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A bowl of soup in a metal bowl
Mulligatawny as served in Mumbai
Place of originIndia
Serving temperatureHot, often with rice
Similar dishesRasam

Mulligatawny [ˈmɐlɨɡəˈtɑːni] (About this soundlisten ) is a soup which originated from South Indian cuisine. The name originates from the Tamil words miḷagāy (Tamil: மிளகாய் 'chilli') or miḷagu (மிளகு 'pepper'), and taṇṇi (தண்ணி, 'water').[1] It is related to the dish rasam.


Mulligatawny was popular in India by the end of the 18th century,[1] and by the 1800s it began to appear in cookbooks of the day, with each cook (or cookbook) featuring its own recipe.[2] Recipes for mulligatawny varied greatly at that time and over the years (e.g., Maria Rundell's A New System of Domestic Cookery contained three versions), and later versions of the soup included British modifications that included meat[3] (though the local Madras recipe on which it was based did not).[4] Early references to it in English go back to 1784.[5] In 1827, William Kitchiner wrote that it had become fashionable in Britain:

Mullaga-Tawny signifies pepper water. The progress of inexperienced peripatetic Palaticians has lately been arrested by this outlandish word being pasted on the windows of our Coffee-Houses; it has, we believe, answered the "Restaurateurs' " purpose, and often excited John Bull, to walk in and taste—the more familiar name of Curry Soup—would, perhaps, not have had sufficient of the charms of novelty to seduce him from his much-loved Mock-Turtle. It is a fashionable Soup and a great favourite with our East Indian friends, and we give the best receipt we could procure for it.[6][7]

Mulligatawny recipe from Charles Dickens's weekly magazine All The Year Round, 22nd August 1868 (page 249).

By the mid 1800s, Wyvern, the pen-name of Arthur Robert Kenney-Herbert (1840–1916), wrote in his popular "Culinary Jottings" that "really well-made mulligatunny is ... a thing of the past."[4] He also noted that this simple recipe prepared by poorer natives of Madras as made by "Mootoosamy" was made by pounding:

a dessert-spoonful of tamarind, six red chillies, six cloves of garlic, a tea-spoonful of mustard seed, a salt-spoonful of fenugreek seed, twelve black peppercorns, a tea-spoonful of salt, and six leaves of karay-pauk. When worked to a paste, he adds a pint of water, and boils the mixture for a quarter of an hour. While this is going on, he cuts up two small onions, puts them into a chatty, and fries them in dessert-spoonful of ghee till they begin to turn brown, when he strains the pepper-water into the chatty, and cooks the mixture for five minutes, after which it is ready. The pepper-water is, of course, eaten with a large quantity of boiled rice, and is a meal in itself. The English, taking their ideas from this simple composition, added other condiments, with chicken, mutton, &c., thickened the liquid with flour and butter, and by degrees succeeded in concocting a soupe grasse of a decidedly acceptable kind.[4][8]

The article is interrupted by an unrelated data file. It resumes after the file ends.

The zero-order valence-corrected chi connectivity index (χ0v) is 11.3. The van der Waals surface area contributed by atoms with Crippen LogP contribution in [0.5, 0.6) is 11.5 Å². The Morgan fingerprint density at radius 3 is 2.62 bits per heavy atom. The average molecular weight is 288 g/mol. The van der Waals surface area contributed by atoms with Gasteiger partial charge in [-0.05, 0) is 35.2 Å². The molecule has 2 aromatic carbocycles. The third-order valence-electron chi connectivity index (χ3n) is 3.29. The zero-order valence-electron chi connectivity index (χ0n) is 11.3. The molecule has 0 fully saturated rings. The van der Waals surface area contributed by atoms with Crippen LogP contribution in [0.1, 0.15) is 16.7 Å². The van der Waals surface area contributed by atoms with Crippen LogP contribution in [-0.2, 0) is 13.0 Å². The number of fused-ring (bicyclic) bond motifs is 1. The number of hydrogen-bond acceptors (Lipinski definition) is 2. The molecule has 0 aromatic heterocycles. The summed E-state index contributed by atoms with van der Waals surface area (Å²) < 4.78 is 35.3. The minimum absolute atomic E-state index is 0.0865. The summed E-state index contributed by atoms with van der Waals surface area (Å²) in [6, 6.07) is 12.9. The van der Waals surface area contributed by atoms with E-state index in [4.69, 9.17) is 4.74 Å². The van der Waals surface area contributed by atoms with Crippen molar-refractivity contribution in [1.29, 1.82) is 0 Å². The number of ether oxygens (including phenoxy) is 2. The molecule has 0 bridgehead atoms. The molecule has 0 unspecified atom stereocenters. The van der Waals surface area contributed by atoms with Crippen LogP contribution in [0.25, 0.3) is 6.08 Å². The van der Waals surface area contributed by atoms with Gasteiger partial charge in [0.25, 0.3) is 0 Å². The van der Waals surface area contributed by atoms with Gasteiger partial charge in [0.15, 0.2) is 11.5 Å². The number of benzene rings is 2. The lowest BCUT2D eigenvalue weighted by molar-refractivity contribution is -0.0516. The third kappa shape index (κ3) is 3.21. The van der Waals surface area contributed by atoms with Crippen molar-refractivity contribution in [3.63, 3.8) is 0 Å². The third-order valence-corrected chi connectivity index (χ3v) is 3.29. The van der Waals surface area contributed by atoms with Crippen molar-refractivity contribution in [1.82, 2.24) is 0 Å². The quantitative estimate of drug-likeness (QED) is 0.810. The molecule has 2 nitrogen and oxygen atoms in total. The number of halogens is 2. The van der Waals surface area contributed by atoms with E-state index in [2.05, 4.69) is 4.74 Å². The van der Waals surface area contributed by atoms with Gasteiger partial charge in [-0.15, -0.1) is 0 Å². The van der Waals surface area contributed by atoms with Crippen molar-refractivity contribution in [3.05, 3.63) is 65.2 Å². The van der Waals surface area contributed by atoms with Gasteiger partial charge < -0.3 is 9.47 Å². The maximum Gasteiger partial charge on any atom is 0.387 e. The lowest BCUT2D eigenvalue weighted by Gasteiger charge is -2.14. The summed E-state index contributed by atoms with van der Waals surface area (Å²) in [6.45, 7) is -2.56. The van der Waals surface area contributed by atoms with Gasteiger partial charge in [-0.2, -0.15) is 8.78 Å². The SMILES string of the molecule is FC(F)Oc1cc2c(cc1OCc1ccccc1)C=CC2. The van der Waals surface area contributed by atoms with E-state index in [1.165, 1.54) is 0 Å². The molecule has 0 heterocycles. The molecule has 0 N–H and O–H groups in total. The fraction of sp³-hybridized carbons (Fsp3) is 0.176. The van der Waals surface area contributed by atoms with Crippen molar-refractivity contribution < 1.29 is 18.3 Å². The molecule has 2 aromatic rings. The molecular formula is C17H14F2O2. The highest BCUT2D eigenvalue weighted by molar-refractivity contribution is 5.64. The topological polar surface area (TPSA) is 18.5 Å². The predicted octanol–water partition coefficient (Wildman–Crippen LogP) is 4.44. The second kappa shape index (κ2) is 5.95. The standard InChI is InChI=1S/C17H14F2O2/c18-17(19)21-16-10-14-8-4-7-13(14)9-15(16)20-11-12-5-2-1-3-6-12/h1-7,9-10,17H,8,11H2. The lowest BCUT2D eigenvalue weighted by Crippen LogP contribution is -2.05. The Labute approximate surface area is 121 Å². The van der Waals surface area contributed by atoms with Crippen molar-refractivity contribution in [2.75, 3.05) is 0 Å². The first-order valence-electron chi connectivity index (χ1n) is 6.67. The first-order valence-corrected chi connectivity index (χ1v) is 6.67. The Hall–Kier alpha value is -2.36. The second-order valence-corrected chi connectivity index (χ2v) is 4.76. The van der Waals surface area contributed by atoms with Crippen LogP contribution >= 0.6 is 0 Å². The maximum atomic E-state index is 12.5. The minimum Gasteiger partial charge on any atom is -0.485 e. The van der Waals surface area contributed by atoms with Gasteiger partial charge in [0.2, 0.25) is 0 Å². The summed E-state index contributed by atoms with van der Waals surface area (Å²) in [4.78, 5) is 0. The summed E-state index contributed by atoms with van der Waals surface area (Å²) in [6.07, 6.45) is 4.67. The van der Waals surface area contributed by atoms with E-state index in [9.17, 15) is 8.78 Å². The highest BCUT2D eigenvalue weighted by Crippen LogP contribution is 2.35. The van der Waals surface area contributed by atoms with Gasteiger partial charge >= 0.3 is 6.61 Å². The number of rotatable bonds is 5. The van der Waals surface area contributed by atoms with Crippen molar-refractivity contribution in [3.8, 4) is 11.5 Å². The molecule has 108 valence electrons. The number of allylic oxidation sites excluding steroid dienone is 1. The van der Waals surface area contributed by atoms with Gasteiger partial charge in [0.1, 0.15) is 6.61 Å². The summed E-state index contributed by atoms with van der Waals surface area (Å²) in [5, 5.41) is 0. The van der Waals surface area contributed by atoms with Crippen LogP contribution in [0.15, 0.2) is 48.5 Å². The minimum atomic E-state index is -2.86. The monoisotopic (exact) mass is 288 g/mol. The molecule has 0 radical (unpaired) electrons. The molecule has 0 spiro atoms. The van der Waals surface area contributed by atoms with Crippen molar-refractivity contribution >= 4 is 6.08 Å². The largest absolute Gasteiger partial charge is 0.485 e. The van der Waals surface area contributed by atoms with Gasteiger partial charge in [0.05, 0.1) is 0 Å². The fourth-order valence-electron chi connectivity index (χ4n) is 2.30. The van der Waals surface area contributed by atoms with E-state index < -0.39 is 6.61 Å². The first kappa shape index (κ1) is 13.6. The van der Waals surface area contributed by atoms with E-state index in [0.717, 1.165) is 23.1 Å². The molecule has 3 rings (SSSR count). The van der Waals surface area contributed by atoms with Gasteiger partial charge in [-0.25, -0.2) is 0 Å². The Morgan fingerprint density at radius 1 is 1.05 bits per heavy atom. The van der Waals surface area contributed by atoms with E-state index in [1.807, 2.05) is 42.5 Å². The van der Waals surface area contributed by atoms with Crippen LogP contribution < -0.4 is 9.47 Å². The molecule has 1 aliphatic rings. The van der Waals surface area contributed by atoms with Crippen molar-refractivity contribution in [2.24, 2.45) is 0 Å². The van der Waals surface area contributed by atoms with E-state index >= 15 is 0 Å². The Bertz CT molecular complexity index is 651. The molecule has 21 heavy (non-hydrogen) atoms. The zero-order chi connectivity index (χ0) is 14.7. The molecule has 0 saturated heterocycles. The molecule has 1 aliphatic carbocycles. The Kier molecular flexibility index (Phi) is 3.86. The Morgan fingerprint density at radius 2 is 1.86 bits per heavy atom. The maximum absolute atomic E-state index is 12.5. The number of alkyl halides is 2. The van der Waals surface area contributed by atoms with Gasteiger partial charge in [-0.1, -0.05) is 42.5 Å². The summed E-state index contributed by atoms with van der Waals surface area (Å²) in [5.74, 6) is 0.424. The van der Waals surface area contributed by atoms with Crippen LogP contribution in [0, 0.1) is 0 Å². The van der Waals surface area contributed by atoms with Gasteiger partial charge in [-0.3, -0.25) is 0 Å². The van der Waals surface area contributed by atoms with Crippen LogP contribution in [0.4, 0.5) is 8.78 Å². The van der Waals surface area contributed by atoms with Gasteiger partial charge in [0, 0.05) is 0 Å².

In popular culture[edit]

Bengali writer Buddhadeb Guha's character Rijuda mentions it as his most hated soup.

In "The Soup Nazi" episode of Seinfeld, Kramer asks Elaine to get him a bowl of mulligatawny soup.

It was featured in the Homestar Runner cartoon Experimental Film with music written by They Might Be Giants. [9]

In Germany it is named in the English-language sketch Dinner for One, which many people watch every New Years Eve. As a result "mulligatawny soup" (as it is called in the sketch) has achieved wide name recognition in Germany.

In Batman Vol 1. #701, it is revealed that mulligatawny soup is Batman’s favorite food.

In George Orwell's novel A Clergyman's Daughter, it is referenced several times by a cockney youth in the expression "That's the mulligatawny!" with a generally positive connotation.

See also[edit]


  1. ^ a b Clarkson, Janet (2010). Soup : a global history. London: Reaktion. p. 118. ISBN 978-1-86189-774-9. OCLC 642290114.
  2. ^ Leong-Salobir, Cecilia (2011). Food Culture in Colonial Asia: A Taste of Empire. Abingdon, Oxon, UK: Taylor & Francis. p. 17. ISBN 978-0-415-60632-5.
  3. ^ Dawe, W.H. (1888). The wife's help to Indian cookery : being a practical manual for housekeepers. London: Elliot Stock. p. 74.
  4. ^ a b c "Wyvern" [Kenney-Herbert, Arthur Robert 1840–1916] (1885). Culinary Jottings. A treatise in thirty chapters on reformed cookery for Anglo-Indian rites, based upon modern English and continental principles with thirty menus (5 ed.). Madras: Higginbotham and Co. pp. 306–307.
  5. ^ Yule, Henry (1902). Hobson Jobson (2 ed.). London: John Murray. p. 595.
  6. ^ Kitchiner, William (1827). The Cook's Oracle; Containing Recipes for Plain Cookery on the Most Economical Plan for Private Families. Edinburgh: Cadell and Co. pp. 262–263.
  7. ^ Roy, Modhumita (2010). "Some Like It Hot: Class, Gender and Empire in the Making of Mulligatawny Soup". Economic and Political Weekly. 45 (32): 66–75.
  8. ^ Procida, Mary (2003). "Feeding the Imperial Appetite Imperial Knowledge and Anglo-Indian Domesticity". Journal of Women's History. 15 (2): 123–149. doi:10.1353/jowh.2003.0054. S2CID 143009780.
  9. ^ "Experimental Film - Homestar Runner Wiki".